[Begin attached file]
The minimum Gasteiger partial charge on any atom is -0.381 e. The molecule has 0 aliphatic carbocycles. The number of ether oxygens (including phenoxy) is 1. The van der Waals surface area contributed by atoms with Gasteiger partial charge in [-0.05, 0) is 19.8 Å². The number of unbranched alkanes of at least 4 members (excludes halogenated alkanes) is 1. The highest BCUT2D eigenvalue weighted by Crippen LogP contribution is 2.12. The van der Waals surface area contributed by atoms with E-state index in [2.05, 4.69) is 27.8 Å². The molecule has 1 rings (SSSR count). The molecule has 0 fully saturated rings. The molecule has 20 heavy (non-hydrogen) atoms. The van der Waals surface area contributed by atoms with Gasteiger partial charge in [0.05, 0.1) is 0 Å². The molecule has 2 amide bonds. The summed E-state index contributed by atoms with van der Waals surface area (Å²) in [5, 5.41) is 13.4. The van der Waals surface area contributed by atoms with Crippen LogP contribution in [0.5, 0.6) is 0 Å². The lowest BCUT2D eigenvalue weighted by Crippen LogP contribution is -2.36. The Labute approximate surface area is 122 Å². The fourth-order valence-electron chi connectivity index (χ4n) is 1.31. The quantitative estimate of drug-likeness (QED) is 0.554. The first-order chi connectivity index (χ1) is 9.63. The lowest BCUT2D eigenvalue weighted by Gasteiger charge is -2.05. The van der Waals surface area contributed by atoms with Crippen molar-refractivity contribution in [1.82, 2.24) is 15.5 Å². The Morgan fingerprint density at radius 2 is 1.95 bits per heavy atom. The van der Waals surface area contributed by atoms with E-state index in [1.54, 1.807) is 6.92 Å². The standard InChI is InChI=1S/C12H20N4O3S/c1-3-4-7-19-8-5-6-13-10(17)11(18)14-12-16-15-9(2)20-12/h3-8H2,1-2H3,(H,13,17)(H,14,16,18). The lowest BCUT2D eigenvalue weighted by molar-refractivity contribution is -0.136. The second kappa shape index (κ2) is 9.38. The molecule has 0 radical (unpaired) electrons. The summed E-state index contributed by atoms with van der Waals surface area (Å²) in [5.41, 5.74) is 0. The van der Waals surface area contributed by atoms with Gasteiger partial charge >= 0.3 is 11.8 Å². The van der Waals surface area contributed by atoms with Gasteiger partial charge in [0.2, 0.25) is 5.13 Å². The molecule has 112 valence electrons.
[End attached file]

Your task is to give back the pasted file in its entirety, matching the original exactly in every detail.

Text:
The minimum Gasteiger partial charge on any atom is -0.381 e. The molecule has 0 aliphatic carbocycles. The number of ether oxygens (including phenoxy) is 1. The van der Waals surface area contributed by atoms with Gasteiger partial charge in [-0.05, 0) is 19.8 Å². The number of unbranched alkanes of at least 4 members (excludes halogenated alkanes) is 1. The highest BCUT2D eigenvalue weighted by Crippen LogP contribution is 2.12. The van der Waals surface area contributed by atoms with E-state index in [2.05, 4.69) is 27.8 Å². The molecule has 1 rings (SSSR count). The molecule has 0 fully saturated rings. The molecule has 20 heavy (non-hydrogen) atoms. The van der Waals surface area contributed by atoms with Gasteiger partial charge in [0.05, 0.1) is 0 Å². The molecule has 2 amide bonds. The summed E-state index contributed by atoms with van der Waals surface area (Å²) in [5, 5.41) is 13.4. The van der Waals surface area contributed by atoms with Crippen LogP contribution in [0.5, 0.6) is 0 Å². The lowest BCUT2D eigenvalue weighted by Crippen LogP contribution is -2.36. The Labute approximate surface area is 122 Å². The fourth-order valence-electron chi connectivity index (χ4n) is 1.31. The quantitative estimate of drug-likeness (QED) is 0.554. The first-order chi connectivity index (χ1) is 9.63. The lowest BCUT2D eigenvalue weighted by Gasteiger charge is -2.05. The van der Waals surface area contributed by atoms with Crippen molar-refractivity contribution in [1.82, 2.24) is 15.5 Å². The Morgan fingerprint density at radius 2 is 1.95 bits per heavy atom. The van der Waals surface area contributed by atoms with E-state index in [1.54, 1.807) is 6.92 Å². The standard InChI is InChI=1S/C12H20N4O3S/c1-3-4-7-19-8-5-6-13-10(17)11(18)14-12-16-15-9(2)20-12/h3-8H2,1-2H3,(H,13,17)(H,14,16,18). The lowest BCUT2D eigenvalue weighted by molar-refractivity contribution is -0.136. The second kappa shape index (κ2) is 9.38. The molecule has 0 radical (unpaired) electrons. The summed E-state index contributed by atoms with van der Waals surface area (Å²) in [5.41, 5.74) is 0. The van der Waals surface area contributed by atoms with Gasteiger partial charge >= 0.3 is 11.8 Å². The van der Waals surface area contributed by atoms with Gasteiger partial charge in [0.2, 0.25) is 5.13 Å². The molecule has 112 valence electrons.